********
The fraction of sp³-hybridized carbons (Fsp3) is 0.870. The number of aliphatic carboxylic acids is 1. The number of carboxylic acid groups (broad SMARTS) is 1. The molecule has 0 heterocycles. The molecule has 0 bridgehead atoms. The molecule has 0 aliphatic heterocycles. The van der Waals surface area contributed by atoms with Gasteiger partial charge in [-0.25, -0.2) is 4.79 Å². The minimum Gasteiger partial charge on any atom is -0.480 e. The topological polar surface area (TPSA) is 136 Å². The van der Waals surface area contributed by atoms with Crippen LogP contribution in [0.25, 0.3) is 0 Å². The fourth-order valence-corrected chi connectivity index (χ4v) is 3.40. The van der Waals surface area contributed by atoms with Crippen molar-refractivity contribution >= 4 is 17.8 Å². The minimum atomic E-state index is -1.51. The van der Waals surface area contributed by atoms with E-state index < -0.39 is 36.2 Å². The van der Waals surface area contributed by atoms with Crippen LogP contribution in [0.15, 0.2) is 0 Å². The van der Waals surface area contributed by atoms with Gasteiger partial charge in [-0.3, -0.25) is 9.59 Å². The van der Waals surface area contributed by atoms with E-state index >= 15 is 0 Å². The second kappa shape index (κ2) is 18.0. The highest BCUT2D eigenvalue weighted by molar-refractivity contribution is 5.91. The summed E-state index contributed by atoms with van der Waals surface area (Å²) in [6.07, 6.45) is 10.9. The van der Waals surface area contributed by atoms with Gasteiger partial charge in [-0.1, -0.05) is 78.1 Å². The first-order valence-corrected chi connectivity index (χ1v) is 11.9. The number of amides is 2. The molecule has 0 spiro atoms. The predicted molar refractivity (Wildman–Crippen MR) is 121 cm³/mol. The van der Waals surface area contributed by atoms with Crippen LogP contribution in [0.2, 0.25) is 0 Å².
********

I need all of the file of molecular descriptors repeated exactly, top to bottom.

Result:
The fraction of sp³-hybridized carbons (Fsp3) is 0.870. The number of aliphatic carboxylic acids is 1. The number of carboxylic acid groups (broad SMARTS) is 1. The molecule has 0 heterocycles. The molecule has 0 bridgehead atoms. The molecule has 0 aliphatic heterocycles. The van der Waals surface area contributed by atoms with Gasteiger partial charge in [-0.25, -0.2) is 4.79 Å². The minimum Gasteiger partial charge on any atom is -0.480 e. The topological polar surface area (TPSA) is 136 Å². The van der Waals surface area contributed by atoms with Crippen LogP contribution in [0.25, 0.3) is 0 Å². The fourth-order valence-corrected chi connectivity index (χ4v) is 3.40. The van der Waals surface area contributed by atoms with Crippen molar-refractivity contribution >= 4 is 17.8 Å². The minimum atomic E-state index is -1.51. The van der Waals surface area contributed by atoms with E-state index < -0.39 is 36.2 Å². The van der Waals surface area contributed by atoms with Crippen LogP contribution in [0.15, 0.2) is 0 Å². The van der Waals surface area contributed by atoms with Gasteiger partial charge in [-0.3, -0.25) is 9.59 Å². The van der Waals surface area contributed by atoms with E-state index >= 15 is 0 Å². The second kappa shape index (κ2) is 18.0. The highest BCUT2D eigenvalue weighted by molar-refractivity contribution is 5.91. The summed E-state index contributed by atoms with van der Waals surface area (Å²) in [6.07, 6.45) is 10.9. The van der Waals surface area contributed by atoms with Gasteiger partial charge in [-0.1, -0.05) is 78.1 Å². The first-order valence-corrected chi connectivity index (χ1v) is 11.9. The number of amides is 2. The molecule has 0 spiro atoms. The predicted molar refractivity (Wildman–Crippen MR) is 121 cm³/mol. The van der Waals surface area contributed by atoms with Crippen LogP contribution in [0.2, 0.25) is 0 Å².